LS Manufacturing, based in Wolverhampton, operates in the Far East and Portugal as well as the UK, but has seen rapid growth in its UK division over the past 18 months.

In the year to August 2010, the UK business - which makes product for high-end brands and retailers - turned over about £2m, but is projecting a 33% increase to £3.1m in the current financial year. Profits are also expected to rise.

Managing director Daljit Meehat said he receives up to three enquiries a week from UK brands and retailers. “It’s driven by costs. If you have an order for 1,000 garments, you might get fantastic prices in the Far East, but when you factor in administration costs, and the cost and delay of shipping, it stops being so attractive.”

In the past 18 months the UK business has gone from employing 50 machinists to 140 machinists, and wants to recruit another 25 in the next three months.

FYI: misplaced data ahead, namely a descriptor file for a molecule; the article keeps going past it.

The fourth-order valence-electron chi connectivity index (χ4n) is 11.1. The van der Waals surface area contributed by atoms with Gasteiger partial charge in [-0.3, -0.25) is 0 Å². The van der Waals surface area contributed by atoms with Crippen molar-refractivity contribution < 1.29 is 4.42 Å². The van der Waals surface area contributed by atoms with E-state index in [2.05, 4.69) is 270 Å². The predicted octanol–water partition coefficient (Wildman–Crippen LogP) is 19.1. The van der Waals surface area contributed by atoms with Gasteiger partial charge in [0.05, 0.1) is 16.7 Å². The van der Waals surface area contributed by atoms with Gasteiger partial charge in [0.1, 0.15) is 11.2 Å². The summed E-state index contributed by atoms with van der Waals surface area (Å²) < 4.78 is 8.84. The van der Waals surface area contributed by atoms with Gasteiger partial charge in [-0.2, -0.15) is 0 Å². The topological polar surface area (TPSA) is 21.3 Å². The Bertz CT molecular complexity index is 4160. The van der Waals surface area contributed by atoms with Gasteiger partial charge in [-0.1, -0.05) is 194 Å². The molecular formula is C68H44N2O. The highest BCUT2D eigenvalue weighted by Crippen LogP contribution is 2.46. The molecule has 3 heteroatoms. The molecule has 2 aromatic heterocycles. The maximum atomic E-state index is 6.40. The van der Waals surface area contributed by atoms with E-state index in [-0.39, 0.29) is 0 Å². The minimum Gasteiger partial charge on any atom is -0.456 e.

Essentials

30%

Average growth in orders at one UK manufacturer over the past 12 months

“People want to get their clothes produced in England. Retailers are going to come back because they are not happy with the quality from overseas.”

Maggie Apostolou, manager of clothing manufacturer Arenco in Leyton, east London

70

Number of people recruited by one UK manufacturer in the past 12 months

“I would recruit more but there are no apprenticeships which teach true manufacturing skills.”

Mark Purcell, manager of supplier Yusuf Menswear in Birmingham

30%

Average growth predicted for the next 12 months at one UK manufacturer

“We’re growing… we’ve increased our customer base dramatically.”

Tony McNulty, managing director of ATF Textiles, Stafford

£943

Minimum pay per annum for a textile worker in China

SOURCE: Drapers’ straw poll of UK manufacturers